Jonson Kuhn | North Forty News
The residents of Parklane Mobile Home Park in Fort Collins recently celebrated a pretty exciting achievement not often seen, they upgraded from residents to landlords.
Occupants of the Colorado mobile home park came together to form a non-profit they named United Neighbors/Vecinos Unidos (UN/VU). That could then serve as representation in the purchase of their park, and by doing so, they’ve preserved affordable housing and guaranteed that residents can govern their own community from here on out.
“When we talk about this project it is not about the individual or someone taking advantage for themself, but it is about the community,” said resident Reidesel Mendoza.
Parklane residents started discussing the possibilities of purchasing the park after their landlord informed them it would be going up for sale in December of last year. Knowing they wanted to remain in their community and that the sale would likely result in an increase in rent, or the park being replaced altogether, they quickly jumped into action as they all shared the sentiment that it was a community worth fighting for.
“I have lived in this community for 15 years,” said Parklane resident Evelia Rosas. “I like this place because it is central. It is close to schools, stores, gas stations, and it is a place that is safe and calm. I like my community very much and I am ready to make positive changes alongside my neighbors. For us, it is a dream come true.”
In a news release issued by UN/VU, they worked closely with two nonprofits in particular, The Genesis Project and The Matthews House, to assist in the process of making an offer and securing funds to do so. It became apparent they would need to form a non-profit to proceed with making an offer and it was from this point that United Neighbors/Vecinos Unidos (UN/VU) was born. Residents, UN/VU and many community organizations were instrumental in supporting the goal of purchasing the property. When all was said and done, UN/VU successfully managed to buy the park for $6.8 million. Funding was broken down by $1 million in a forgivable loan from Larimer County, a $2.8 million loan from the Bohemian Foundation, and a $3 million loan from the Impact Development.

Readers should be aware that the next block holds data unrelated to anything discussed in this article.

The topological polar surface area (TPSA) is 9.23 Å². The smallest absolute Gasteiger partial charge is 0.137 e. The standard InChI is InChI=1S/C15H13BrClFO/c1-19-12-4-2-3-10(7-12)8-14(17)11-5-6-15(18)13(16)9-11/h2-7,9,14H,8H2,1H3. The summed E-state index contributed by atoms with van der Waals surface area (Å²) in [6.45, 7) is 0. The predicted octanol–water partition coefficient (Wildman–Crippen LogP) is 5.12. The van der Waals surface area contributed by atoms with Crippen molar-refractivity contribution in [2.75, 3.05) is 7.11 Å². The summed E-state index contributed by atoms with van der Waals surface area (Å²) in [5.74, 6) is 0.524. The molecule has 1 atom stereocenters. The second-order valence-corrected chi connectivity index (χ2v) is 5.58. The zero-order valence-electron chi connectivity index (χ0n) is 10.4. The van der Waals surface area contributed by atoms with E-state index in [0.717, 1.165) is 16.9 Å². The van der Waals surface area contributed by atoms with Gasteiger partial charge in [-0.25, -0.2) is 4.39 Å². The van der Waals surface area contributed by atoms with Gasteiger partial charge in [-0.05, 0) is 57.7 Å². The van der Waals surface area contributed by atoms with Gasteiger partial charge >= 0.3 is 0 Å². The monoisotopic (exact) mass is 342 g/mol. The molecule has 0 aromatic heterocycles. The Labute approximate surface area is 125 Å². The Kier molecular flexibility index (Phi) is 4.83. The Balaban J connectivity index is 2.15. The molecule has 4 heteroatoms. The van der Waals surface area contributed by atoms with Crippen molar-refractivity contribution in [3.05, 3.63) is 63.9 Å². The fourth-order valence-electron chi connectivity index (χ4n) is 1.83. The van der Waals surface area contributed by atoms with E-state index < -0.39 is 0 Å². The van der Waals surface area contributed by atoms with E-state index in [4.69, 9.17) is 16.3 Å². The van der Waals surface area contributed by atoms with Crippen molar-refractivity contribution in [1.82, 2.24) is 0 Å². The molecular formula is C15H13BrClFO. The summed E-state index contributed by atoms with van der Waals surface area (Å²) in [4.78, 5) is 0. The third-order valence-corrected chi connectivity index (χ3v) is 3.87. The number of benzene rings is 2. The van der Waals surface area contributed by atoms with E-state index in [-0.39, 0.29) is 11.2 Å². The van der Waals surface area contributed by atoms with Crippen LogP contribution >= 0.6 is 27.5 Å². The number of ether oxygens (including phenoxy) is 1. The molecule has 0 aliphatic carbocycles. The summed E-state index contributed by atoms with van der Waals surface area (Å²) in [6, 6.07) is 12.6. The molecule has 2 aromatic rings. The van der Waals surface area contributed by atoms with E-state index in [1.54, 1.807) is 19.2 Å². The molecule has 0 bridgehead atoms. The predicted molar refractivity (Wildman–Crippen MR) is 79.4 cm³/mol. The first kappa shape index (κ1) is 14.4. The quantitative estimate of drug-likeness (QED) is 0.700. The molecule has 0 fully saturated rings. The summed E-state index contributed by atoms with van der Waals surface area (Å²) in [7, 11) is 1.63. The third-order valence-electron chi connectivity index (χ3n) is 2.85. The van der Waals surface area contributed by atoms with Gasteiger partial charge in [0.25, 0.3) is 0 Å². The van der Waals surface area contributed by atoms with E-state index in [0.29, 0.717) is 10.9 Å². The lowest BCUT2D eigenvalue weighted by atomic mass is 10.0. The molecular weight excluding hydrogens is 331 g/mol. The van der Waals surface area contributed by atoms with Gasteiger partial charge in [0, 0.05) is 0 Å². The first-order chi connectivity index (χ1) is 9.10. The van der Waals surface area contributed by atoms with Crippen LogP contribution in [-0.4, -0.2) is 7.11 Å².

“We hope that resident ownership and resident governance will become less rare, and that this sale will inspire residents of other parks,” said Adry Santiago, UN/VU board member. “Our Colorado legislators and our community nonprofits recognize that maintaining affordable housing is one of the largest and most important challenges we must tackle.”
According to the news release, Parklane is one of only six mobile home parks in Colorado to have transitioned into resident governance/ownership since Colorado’s Mobile Home Park Act was updated to provide residents more opportunities to purchase their communities in June 2020. Since the amendment came into effect, 69 mobile home parks have sold throughout Colorado. Though the legislation makes it more attainable for residents to purchase, only about nine percent of these parks have sold to residents.
In the same news release, it was stated that in Larimer County from January 2020 through July 2022, 30% (approximately 2,000 mobile homes) of all mobile home park units (approximately 5,700 mobile homes) are located in parks that have sold to new owners, however, none of them have been sold to residents or the resident representatives.
According to the residents and now owners of Parklane, they’re ready and excited to get started with moving forward toward self-governance, which is said to include determining rent levels, utility services and maintenance. From here forward, residents will have the option to transition to resident ownership instead of non-profit ownership and this purchase will give them a sense of stability while exploring other models.
“Parklane is home to incredibly valuable community members of Fort Collins who deserve to stay housed and have autonomy and power. I’m thankful for the community-wide effort to support this project and honored to be a part of it,” said UN/VU board member Sarah Bolduc.